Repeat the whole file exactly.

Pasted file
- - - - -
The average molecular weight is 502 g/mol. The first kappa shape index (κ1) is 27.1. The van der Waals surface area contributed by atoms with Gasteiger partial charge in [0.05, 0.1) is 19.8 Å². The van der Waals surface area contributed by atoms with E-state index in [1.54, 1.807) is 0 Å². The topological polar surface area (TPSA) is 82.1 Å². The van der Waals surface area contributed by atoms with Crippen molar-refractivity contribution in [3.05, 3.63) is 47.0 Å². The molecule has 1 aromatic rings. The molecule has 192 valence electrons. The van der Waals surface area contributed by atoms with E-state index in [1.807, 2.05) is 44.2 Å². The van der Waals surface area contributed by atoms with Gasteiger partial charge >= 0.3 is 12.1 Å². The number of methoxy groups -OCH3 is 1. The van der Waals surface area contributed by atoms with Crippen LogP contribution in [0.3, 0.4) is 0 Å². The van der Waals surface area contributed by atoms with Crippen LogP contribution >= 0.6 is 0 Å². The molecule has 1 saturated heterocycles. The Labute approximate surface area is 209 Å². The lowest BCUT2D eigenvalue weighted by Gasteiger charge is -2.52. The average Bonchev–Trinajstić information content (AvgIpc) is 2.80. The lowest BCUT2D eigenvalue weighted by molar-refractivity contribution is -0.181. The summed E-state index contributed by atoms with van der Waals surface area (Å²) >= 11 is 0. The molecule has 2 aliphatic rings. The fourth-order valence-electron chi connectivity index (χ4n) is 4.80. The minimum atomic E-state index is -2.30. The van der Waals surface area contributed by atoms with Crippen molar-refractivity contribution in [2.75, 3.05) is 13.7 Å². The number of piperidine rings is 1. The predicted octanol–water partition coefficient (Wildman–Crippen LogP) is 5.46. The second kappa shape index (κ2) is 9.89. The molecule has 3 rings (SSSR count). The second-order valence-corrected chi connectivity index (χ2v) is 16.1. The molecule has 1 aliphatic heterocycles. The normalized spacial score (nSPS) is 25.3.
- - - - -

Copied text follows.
The average molecular weight is 502 g/mol. The first kappa shape index (κ1) is 27.1. The van der Waals surface area contributed by atoms with Gasteiger partial charge in [0.05, 0.1) is 19.8 Å². The van der Waals surface area contributed by atoms with E-state index in [1.54, 1.807) is 0 Å². The topological polar surface area (TPSA) is 82.1 Å². The van der Waals surface area contributed by atoms with Crippen molar-refractivity contribution in [3.05, 3.63) is 47.0 Å². The molecule has 1 aromatic rings. The molecule has 192 valence electrons. The van der Waals surface area contributed by atoms with E-state index in [1.807, 2.05) is 44.2 Å². The van der Waals surface area contributed by atoms with Gasteiger partial charge >= 0.3 is 12.1 Å². The number of methoxy groups -OCH3 is 1. The van der Waals surface area contributed by atoms with Crippen LogP contribution in [0.3, 0.4) is 0 Å². The van der Waals surface area contributed by atoms with Crippen LogP contribution >= 0.6 is 0 Å². The molecule has 1 saturated heterocycles. The Labute approximate surface area is 209 Å². The lowest BCUT2D eigenvalue weighted by Gasteiger charge is -2.52. The average Bonchev–Trinajstić information content (AvgIpc) is 2.80. The lowest BCUT2D eigenvalue weighted by molar-refractivity contribution is -0.181. The summed E-state index contributed by atoms with van der Waals surface area (Å²) >= 11 is 0. The molecule has 2 aliphatic rings. The fourth-order valence-electron chi connectivity index (χ4n) is 4.80. The minimum atomic E-state index is -2.30. The van der Waals surface area contributed by atoms with Crippen molar-refractivity contribution in [2.75, 3.05) is 13.7 Å². The number of piperidine rings is 1. The predicted octanol–water partition coefficient (Wildman–Crippen LogP) is 5.46. The second kappa shape index (κ2) is 9.89. The molecule has 3 rings (SSSR count). The second-order valence-corrected chi connectivity index (χ2v) is 16.1. The molecule has 1 aliphatic heterocycles. The normalized spacial score (nSPS) is 25.3.